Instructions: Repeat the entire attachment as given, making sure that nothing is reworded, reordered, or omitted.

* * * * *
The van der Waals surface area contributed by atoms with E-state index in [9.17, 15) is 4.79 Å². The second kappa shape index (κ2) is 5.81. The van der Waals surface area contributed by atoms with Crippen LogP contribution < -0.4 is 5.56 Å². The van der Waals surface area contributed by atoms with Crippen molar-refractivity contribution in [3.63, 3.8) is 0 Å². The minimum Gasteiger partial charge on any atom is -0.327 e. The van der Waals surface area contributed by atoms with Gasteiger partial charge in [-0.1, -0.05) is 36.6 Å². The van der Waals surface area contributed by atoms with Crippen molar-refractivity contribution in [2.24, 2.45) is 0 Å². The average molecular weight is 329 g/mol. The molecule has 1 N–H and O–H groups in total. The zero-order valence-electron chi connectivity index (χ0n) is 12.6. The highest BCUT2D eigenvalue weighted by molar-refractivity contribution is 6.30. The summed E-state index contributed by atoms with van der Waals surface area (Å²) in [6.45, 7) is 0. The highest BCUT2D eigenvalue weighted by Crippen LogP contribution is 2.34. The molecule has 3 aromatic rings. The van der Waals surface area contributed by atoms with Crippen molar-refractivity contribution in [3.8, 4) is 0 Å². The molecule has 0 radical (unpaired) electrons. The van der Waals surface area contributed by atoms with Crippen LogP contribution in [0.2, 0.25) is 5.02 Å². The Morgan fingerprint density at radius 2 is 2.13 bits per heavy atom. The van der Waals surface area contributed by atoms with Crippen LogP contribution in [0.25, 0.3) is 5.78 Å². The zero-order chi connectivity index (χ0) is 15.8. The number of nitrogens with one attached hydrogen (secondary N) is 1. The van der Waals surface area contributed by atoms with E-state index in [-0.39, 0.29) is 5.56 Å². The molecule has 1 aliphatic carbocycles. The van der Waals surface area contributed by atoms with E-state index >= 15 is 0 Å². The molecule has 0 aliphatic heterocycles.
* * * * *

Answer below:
The van der Waals surface area contributed by atoms with E-state index in [9.17, 15) is 4.79 Å². The second kappa shape index (κ2) is 5.81. The van der Waals surface area contributed by atoms with Crippen LogP contribution < -0.4 is 5.56 Å². The van der Waals surface area contributed by atoms with Crippen molar-refractivity contribution in [3.63, 3.8) is 0 Å². The minimum Gasteiger partial charge on any atom is -0.327 e. The van der Waals surface area contributed by atoms with Gasteiger partial charge in [-0.1, -0.05) is 36.6 Å². The van der Waals surface area contributed by atoms with Crippen molar-refractivity contribution in [2.24, 2.45) is 0 Å². The average molecular weight is 329 g/mol. The molecule has 1 N–H and O–H groups in total. The zero-order valence-electron chi connectivity index (χ0n) is 12.6. The highest BCUT2D eigenvalue weighted by molar-refractivity contribution is 6.30. The summed E-state index contributed by atoms with van der Waals surface area (Å²) in [6.45, 7) is 0. The highest BCUT2D eigenvalue weighted by Crippen LogP contribution is 2.34. The molecule has 3 aromatic rings. The van der Waals surface area contributed by atoms with Crippen molar-refractivity contribution in [3.8, 4) is 0 Å². The molecule has 0 radical (unpaired) electrons. The van der Waals surface area contributed by atoms with Crippen LogP contribution in [0.2, 0.25) is 5.02 Å². The Morgan fingerprint density at radius 2 is 2.13 bits per heavy atom. The van der Waals surface area contributed by atoms with Crippen LogP contribution in [0.25, 0.3) is 5.78 Å². The zero-order chi connectivity index (χ0) is 15.8. The number of nitrogens with one attached hydrogen (secondary N) is 1. The van der Waals surface area contributed by atoms with E-state index in [-0.39, 0.29) is 5.56 Å². The molecule has 1 aliphatic carbocycles. The van der Waals surface area contributed by atoms with E-state index >= 15 is 0 Å². The molecule has 0 aliphatic heterocycles.